Chippewa County pharmacy agrees to pay $20,000 on federal drug dispensing allegations
MADISON (WKBT) — A Chippewa County pharmacy entered a settlement, agreeing to pay $20,000, to resolve civil allegations that it dispensed controlled substances outside of professional pharmacy practices.
The action, confirmed Thursday in federal court for the Western Wisconsin District, stipulated that Cadott Miller Pharmacy Ltd. in in Cadott violated the Controlled Substances Act by dispensing the controlled substances, among other CSA violations.
As a registrant with the U.S. Drug Enforcement Administration, the pharmacy was required under the CSA to be both knowledgeable of and to adhere to federal and state statutes and regulations concerning the receipt, storage, recordkeeping, distribution, dispensing and destruction of controlled substances, according to a news release from Timothy O’Shea, U.S. attorney for the Western District.
The federal Drug Enforcement Administration executed several administrative inspection warrants between 2017 and 2019 to review the pharmacy’s operations, according to the release. The DEA investigated the pharmacy’s practices on receiving, dispensing and recordkeeping of controlled substances
After finding fault with the compliance procedures, the DEA served an immediate suspension order of the pharmacy’s DEA registration certificate on Dec. 17, 2019, according to the release.
Cadott Miller Pharmacy voluntarily surrendered its DEA registration on Jan. 7, 2020, for cause, meaning that the pharmacy has been unable to dispense controlled substances.
The settlement agreement acknowledges that the civil penalty amount was based on an inability to pay a substantial penalty, determined after analysis of the pharmacy’s financial circumstances. The agreement states only CSA allegations; Cadott Miller Pharmacy denies the allegations, according to the news release.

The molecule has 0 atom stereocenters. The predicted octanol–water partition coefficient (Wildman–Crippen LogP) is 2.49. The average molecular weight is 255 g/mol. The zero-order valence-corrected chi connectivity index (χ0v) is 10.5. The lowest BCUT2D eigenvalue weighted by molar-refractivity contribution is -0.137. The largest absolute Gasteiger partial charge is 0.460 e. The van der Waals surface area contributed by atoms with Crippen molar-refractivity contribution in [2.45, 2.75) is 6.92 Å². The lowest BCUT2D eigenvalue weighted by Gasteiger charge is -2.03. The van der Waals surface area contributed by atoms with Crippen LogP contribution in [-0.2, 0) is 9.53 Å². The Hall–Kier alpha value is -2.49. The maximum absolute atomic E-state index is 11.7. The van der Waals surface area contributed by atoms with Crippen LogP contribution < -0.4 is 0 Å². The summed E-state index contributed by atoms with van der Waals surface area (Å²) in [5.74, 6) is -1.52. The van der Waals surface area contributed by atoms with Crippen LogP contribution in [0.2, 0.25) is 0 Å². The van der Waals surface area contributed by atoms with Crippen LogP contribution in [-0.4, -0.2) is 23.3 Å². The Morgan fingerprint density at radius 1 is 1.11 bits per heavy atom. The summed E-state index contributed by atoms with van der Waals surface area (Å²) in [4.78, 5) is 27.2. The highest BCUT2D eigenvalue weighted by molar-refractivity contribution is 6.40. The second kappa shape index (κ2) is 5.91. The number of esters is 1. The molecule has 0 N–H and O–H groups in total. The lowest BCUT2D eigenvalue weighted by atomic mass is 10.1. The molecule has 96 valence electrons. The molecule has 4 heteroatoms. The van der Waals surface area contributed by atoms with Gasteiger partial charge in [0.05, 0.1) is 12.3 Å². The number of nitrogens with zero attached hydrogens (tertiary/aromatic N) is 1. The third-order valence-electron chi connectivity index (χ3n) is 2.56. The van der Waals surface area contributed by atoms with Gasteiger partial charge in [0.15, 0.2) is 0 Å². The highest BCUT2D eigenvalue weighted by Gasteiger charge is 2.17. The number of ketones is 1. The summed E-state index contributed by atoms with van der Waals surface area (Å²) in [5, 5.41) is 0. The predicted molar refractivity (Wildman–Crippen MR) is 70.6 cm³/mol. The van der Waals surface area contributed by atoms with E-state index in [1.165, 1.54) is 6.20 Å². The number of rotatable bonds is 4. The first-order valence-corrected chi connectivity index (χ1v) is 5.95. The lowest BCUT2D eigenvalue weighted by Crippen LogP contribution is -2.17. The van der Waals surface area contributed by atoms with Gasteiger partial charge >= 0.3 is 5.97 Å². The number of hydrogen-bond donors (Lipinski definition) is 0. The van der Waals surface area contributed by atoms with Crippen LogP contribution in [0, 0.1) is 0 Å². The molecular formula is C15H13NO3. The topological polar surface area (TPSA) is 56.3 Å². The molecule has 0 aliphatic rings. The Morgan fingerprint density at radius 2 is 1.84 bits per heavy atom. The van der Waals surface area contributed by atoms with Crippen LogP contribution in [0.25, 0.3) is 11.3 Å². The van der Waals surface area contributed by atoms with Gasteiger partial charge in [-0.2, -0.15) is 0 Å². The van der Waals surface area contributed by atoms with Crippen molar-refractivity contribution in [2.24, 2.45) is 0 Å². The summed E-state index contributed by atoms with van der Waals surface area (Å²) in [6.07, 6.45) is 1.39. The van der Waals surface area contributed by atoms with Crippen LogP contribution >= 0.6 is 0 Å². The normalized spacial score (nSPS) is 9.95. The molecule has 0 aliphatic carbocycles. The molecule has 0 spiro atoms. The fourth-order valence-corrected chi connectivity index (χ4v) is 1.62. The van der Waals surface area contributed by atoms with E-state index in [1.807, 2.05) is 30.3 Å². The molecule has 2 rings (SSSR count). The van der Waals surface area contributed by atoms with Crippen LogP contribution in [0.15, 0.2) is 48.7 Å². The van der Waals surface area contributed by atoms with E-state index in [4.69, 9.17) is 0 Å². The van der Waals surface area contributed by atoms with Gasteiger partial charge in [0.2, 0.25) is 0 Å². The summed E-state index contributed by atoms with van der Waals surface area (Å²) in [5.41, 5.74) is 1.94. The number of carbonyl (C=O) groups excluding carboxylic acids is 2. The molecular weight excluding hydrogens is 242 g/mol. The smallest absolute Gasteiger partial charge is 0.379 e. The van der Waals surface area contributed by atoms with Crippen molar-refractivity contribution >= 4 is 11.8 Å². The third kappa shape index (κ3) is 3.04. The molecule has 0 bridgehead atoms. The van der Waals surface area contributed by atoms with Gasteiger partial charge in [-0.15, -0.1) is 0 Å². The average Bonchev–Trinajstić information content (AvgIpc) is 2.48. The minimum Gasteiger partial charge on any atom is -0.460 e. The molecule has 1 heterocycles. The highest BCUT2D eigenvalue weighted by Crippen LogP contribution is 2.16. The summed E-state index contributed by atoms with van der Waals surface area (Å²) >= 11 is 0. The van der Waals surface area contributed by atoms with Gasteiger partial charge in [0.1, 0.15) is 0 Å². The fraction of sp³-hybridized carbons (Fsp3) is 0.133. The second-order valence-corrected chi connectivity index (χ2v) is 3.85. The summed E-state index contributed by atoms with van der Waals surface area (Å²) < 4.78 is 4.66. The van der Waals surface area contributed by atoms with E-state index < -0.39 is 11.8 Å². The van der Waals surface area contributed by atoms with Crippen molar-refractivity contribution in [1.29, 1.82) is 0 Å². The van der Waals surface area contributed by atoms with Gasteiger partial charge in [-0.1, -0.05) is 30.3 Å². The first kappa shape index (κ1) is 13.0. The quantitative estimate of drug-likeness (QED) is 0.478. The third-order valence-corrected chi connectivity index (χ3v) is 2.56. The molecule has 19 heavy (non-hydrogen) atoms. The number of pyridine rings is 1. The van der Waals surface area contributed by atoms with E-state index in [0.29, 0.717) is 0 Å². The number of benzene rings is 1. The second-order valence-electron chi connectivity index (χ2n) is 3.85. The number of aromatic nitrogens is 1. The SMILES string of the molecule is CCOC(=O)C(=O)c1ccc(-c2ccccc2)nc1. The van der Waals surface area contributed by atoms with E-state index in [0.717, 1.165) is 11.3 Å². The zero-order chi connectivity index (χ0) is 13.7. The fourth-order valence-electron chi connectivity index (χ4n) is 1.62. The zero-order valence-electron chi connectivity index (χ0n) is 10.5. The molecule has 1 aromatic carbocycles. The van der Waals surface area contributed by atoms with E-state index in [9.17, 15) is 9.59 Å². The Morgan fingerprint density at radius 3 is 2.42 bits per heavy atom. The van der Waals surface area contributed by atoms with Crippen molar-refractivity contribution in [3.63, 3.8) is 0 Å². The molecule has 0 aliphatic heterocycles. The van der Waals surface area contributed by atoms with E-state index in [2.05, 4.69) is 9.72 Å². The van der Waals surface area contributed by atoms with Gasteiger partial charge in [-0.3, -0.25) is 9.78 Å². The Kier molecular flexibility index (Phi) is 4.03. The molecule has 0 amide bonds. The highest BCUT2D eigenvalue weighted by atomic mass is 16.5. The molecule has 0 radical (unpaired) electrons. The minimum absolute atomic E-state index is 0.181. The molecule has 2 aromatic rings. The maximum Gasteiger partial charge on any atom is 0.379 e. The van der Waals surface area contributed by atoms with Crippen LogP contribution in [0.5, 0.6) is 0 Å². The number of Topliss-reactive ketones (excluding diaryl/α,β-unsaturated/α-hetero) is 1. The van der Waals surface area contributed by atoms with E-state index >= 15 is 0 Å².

According to the government’s allegations in the settlement agreement, Cadott Miller Pharmacy “dispensed controlled substances outside the usual course of professional pharmacy practice by filling combinations of controlled substances and medications that have no legitimate medical purpose, are highly addictive and were specifically combined to create or enhance abusive and euphoric effects.”
The government also alleged that the pharmacy dispensed controlled substances with no valid prescription, provided unauthorized early refills and dispensed Schedule II controlled substances for opioid dependence, which is prohibited under federal law.
“Pharmacies that dispense controlled substances outside the course of professional pharmacy practice endanger the public, abuse their DEA registration and violate federal law,” O’Shea said.
“Pharmacies hold a public trust and grave responsibilities. The overwhelming majority of pharmacies closely adhere to federal and state law and are entirely deserving of the public’s trust,” he said.
O’Shea added that his office partners with the DEA “to protect the public when pharmacies violate federal law.”
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